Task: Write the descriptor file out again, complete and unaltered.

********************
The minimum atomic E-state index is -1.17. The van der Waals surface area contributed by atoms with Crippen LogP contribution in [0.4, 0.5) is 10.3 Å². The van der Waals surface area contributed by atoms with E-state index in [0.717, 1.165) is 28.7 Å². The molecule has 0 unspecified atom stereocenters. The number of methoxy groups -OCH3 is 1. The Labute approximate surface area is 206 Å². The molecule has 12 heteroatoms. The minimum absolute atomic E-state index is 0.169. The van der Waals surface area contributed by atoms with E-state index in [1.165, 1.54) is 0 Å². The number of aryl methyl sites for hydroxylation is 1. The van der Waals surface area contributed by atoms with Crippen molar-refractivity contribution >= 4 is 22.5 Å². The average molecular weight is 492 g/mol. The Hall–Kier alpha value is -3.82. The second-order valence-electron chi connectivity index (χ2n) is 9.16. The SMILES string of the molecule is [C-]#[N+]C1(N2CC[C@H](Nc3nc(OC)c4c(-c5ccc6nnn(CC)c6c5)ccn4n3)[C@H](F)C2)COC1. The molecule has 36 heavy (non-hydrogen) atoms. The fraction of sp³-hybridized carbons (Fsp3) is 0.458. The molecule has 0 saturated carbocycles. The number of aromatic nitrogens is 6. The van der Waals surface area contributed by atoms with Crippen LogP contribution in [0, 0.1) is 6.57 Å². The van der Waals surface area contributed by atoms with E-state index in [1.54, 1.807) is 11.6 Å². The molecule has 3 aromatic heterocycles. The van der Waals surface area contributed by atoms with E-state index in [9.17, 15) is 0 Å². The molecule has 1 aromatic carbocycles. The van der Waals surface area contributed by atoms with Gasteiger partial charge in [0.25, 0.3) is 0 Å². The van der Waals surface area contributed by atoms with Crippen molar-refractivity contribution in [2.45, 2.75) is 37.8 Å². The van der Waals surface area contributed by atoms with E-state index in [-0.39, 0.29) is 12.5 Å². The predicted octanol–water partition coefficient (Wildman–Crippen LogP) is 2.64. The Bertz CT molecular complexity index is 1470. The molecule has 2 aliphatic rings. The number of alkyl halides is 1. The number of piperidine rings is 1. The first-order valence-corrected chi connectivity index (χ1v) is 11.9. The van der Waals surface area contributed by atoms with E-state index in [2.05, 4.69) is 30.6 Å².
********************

The minimum atomic E-state index is -1.17. The van der Waals surface area contributed by atoms with Crippen LogP contribution in [0.4, 0.5) is 10.3 Å². The van der Waals surface area contributed by atoms with E-state index in [0.717, 1.165) is 28.7 Å². The molecule has 0 unspecified atom stereocenters. The number of methoxy groups -OCH3 is 1. The Labute approximate surface area is 206 Å². The molecule has 12 heteroatoms. The minimum absolute atomic E-state index is 0.169. The van der Waals surface area contributed by atoms with E-state index in [1.165, 1.54) is 0 Å². The number of aryl methyl sites for hydroxylation is 1. The van der Waals surface area contributed by atoms with Crippen molar-refractivity contribution >= 4 is 22.5 Å². The average molecular weight is 492 g/mol. The Hall–Kier alpha value is -3.82. The second-order valence-electron chi connectivity index (χ2n) is 9.16. The SMILES string of the molecule is [C-]#[N+]C1(N2CC[C@H](Nc3nc(OC)c4c(-c5ccc6nnn(CC)c6c5)ccn4n3)[C@H](F)C2)COC1. The molecule has 36 heavy (non-hydrogen) atoms. The fraction of sp³-hybridized carbons (Fsp3) is 0.458. The molecule has 0 saturated carbocycles. The number of aromatic nitrogens is 6. The van der Waals surface area contributed by atoms with Crippen LogP contribution in [0, 0.1) is 6.57 Å². The van der Waals surface area contributed by atoms with E-state index in [1.54, 1.807) is 11.6 Å². The molecule has 3 aromatic heterocycles. The van der Waals surface area contributed by atoms with E-state index in [9.17, 15) is 0 Å². The molecule has 1 aromatic carbocycles. The van der Waals surface area contributed by atoms with Gasteiger partial charge in [0.25, 0.3) is 0 Å². The van der Waals surface area contributed by atoms with Crippen molar-refractivity contribution in [2.45, 2.75) is 37.8 Å². The van der Waals surface area contributed by atoms with E-state index in [-0.39, 0.29) is 12.5 Å². The predicted octanol–water partition coefficient (Wildman–Crippen LogP) is 2.64. The Bertz CT molecular complexity index is 1470. The molecule has 2 aliphatic rings. The number of alkyl halides is 1. The number of piperidine rings is 1. The first-order valence-corrected chi connectivity index (χ1v) is 11.9. The van der Waals surface area contributed by atoms with E-state index in [2.05, 4.69) is 30.6 Å².